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The Creation and Capture of Rents: Wages and Innovation in a Panel of U. K. Companies

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  • John Van Reenen

Abstract

This paper examines the impact of technological innovation on wages using a panel of British firms. A head-count measure of major innovations between 1945 and 1983 is combined with share price and accounting information. Innovating firms are found to have higher average wages, but rival innovation tends to depress own wages. This appears consistent with a model where wages are partly determined by a sharing in the rents generated by innovation. In other words, innovation may be a good instrument for proxies for rents such as profitability, quasi rents, or Tobin's (average) Q. Instrumental variable estimates of the elasticity between wages and quasi rents are about 0.29.

Suggested Citation

  • John Van Reenen, 1996. "The Creation and Capture of Rents: Wages and Innovation in a Panel of U. K. Companies," The Quarterly Journal of Economics, Oxford University Press, vol. 111(1), pages 195-226.
  • Handle: RePEc:oup:qjecon:v:111:y:1996:i:1:p:195-226.
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    References listed on IDEAS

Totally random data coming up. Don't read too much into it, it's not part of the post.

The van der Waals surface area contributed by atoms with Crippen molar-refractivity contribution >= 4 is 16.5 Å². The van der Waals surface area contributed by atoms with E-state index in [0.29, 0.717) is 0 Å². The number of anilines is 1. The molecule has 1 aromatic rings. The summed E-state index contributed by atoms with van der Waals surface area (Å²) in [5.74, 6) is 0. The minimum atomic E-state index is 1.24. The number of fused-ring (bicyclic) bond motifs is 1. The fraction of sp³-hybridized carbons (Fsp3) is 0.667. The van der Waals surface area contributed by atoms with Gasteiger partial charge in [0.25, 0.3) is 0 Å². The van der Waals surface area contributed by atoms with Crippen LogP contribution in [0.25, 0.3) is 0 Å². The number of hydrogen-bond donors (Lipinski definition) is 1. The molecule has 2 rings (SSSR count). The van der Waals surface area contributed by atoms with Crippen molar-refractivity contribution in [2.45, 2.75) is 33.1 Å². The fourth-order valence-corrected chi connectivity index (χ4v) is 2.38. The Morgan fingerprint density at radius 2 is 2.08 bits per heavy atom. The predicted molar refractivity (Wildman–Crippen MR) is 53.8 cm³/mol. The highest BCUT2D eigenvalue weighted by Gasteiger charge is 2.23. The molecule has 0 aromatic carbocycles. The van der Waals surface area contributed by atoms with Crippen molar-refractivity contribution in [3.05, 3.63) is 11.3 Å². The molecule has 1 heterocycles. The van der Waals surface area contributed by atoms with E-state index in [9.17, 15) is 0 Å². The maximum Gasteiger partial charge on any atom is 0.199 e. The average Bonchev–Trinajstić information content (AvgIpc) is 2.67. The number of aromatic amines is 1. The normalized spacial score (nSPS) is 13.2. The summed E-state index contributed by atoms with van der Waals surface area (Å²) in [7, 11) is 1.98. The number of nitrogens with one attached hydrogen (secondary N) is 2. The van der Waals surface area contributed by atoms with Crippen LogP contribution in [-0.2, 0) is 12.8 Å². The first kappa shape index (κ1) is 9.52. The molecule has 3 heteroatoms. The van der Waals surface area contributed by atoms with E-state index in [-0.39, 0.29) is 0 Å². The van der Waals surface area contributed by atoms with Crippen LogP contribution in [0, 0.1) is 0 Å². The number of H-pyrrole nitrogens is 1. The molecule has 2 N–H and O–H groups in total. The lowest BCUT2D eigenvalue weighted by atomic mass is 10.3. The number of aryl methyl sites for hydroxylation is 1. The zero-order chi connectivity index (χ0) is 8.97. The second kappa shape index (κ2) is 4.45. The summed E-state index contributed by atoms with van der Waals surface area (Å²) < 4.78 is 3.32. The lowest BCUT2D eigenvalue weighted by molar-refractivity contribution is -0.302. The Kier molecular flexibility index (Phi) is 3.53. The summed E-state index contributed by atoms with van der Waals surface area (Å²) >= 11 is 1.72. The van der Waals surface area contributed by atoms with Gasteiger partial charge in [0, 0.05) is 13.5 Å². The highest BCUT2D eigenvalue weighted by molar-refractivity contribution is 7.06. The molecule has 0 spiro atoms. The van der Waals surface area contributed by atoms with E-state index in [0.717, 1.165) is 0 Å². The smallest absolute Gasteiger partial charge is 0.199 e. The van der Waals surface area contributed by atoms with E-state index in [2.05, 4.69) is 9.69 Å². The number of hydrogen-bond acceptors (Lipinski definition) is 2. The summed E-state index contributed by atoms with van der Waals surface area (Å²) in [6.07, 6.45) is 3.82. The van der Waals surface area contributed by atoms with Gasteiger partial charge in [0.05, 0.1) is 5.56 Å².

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    1. William G. Gale & John Karl Scholz, 1994. "Intergenerational Transfers and the Accumulation of Wealth," Journal of Economic Perspectives, American Economic Association, vol. 8(4), pages 145-160, Fall.
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    8. Leo Sveikauskas, 1975. "The Productivity of Cities," The Quarterly Journal of Economics, Oxford University Press, vol. 89(3), pages 393-413.
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    More about this item

    JEL classification:

    • J51 - Labor and Demographic Economics - - Labor-Management Relations, Trade Unions, and Collective Bargaining - - - Trade Unions: Objectives, Structure, and Effects
    • O33 - Economic Development, Innovation, Technological Change, and Growth - - Innovation; Research and Development; Technological Change; Intellectual Property Rights - - - Technological Change: Choices and Consequences; Diffusion Processes

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